The summoned creature is a separate source of XP to the Drow Mage
The Monster Manual has the following to say in the Introduction > Statistics > Challenge section:
Unless something tells you otherwise, a monster summoned by a spell or other magical ability is worth the XP noted in its stat block.
The Drow Mage's stat ...
Attacking the camp is never the only option
There are a lot of factors that go into determining the balance of encounters in D&D. The CR guidelines, players skill, party composition and often the DM gut instinct all play a role. Without being in your DMs head or even at your table we can't tell you if they are stacking things against you. However we can ...
"Mathematically", this is beyond a "deadly" encounter, but that doesn't mean the DM planned on killing you.
Using the tables in the DMG (page 82):
A "hard" encounter for 4 level 8 characters would have monsters worth 5600 XP, a "deadly" encounter 8400 XP.
20 "minions" = 2000 (at 1/2 which would be very beefy for their CR seeing as other 1/2 CR has around ...
The area is light obscurement.
Goblins are in total cover (including other small creatures).
Medium sized creatures are in three-quarters cover.
Consider that the medium creatures actually have better sight over the area, looking down into the grass.
The grass is loud, if anyone is moving in it - the grass would reveal the presence of a creature in ear ...
You're on the right track but you just need to combine the concepts a bit.
RAW, Concealment is a property of an area, and can either be Lightly or Heavily Obscured.
The grass blocks line of sight, but only within a set distance from the ground.
Therefore, the grass constitutes a Heavily Obscured area that only exists close to the ground.
Anything fully ...
Create “encounters” before the actual monster encounter. Barbarians aren’t the best thinkers and should have problems disarming magical traps, discovering information on the correct way to kill a powerful enemy, coming up with the strategy for interacting with a non-enemy, or other such issues.
Firstly, the fact that the Barbarian is out damaging the other two isn't a problem. As you noted they are support characters so they won't be doing the same damage output.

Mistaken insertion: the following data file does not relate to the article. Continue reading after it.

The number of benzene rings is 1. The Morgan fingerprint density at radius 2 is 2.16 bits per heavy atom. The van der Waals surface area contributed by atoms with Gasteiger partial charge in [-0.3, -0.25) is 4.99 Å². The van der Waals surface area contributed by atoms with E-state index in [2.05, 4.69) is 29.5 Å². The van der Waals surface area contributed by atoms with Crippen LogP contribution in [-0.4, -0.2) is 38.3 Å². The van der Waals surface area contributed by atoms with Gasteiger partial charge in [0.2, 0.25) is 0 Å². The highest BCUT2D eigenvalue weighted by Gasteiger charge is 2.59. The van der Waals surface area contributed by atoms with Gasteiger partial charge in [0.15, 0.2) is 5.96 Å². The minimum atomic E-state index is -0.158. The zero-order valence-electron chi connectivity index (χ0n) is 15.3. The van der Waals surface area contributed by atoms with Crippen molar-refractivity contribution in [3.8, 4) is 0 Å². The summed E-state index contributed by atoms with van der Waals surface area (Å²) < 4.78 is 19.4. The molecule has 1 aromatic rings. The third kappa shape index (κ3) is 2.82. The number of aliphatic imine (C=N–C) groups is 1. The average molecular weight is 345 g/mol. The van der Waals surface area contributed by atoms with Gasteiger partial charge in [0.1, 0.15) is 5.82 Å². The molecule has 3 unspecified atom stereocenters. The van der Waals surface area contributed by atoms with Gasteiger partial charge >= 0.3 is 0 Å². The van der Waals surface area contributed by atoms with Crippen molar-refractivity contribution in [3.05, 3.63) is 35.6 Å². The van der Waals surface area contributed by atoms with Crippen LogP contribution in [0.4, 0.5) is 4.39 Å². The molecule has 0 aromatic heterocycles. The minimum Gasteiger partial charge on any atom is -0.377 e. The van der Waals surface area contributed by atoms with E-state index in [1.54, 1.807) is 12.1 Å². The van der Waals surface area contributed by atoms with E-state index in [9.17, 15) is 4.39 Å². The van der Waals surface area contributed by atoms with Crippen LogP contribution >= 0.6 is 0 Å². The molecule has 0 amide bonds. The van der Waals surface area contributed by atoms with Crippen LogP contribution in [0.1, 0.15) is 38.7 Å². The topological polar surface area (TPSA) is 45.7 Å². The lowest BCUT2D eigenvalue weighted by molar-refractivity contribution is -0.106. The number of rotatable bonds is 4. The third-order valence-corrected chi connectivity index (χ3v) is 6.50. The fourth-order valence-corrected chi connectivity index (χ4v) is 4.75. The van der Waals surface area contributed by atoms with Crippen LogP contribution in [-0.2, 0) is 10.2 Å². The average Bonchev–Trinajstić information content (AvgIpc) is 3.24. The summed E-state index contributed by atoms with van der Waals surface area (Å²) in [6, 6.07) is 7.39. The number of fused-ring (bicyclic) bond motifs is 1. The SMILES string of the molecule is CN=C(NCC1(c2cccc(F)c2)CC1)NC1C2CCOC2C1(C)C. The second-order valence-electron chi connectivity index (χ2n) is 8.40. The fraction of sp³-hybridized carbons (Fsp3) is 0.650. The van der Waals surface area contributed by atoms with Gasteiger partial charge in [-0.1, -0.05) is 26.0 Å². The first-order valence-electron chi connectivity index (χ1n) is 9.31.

The real issue is that your encounters ain't dealing enough damage out to the barbarian to make the encounters interesting. There are a few options to deal with this.
Some classes are weak to certain types of damage or enemies. For example, the shadow monk can survive after reaching zero for a turn unless radiant damage is inflicted. Another way is to put in monsters that can capitalize on the characters weaknesses. Lastly, the barbarian is bad against something that can either outlast, out speed him, or deal magic damage....
You don't need frontline martial classes to have decent frontliners
Oracles, Wizards and Druids can summon stuff, and there is a good guide about it out there. In fact, a Wizard built around summoning makes more effective frontline than a properly built Fighter, and a Wizard can do more.
But you have some already
Bards, Oracles and Druids can be built to ...
This may seem more like an alternative philosophical approach than an answer, but I do not design encounters with the makeup of the party in mind beyond their level & party size.
If a group of players choose classes that aren't "balanced" with each other, in my opinion it's up to them to adjust their tactics, not you. They might choose to start being ...
No matter the system, you now have a group you feel is unbalanced for your kind of game.
How can you deal with that ? There are multiple ways. I've personally used many different ways, throughout the years in "similar" situations. I sometimes had to change, or refuse to change, the nature of a campaign after a character's death but I also have had to do so ...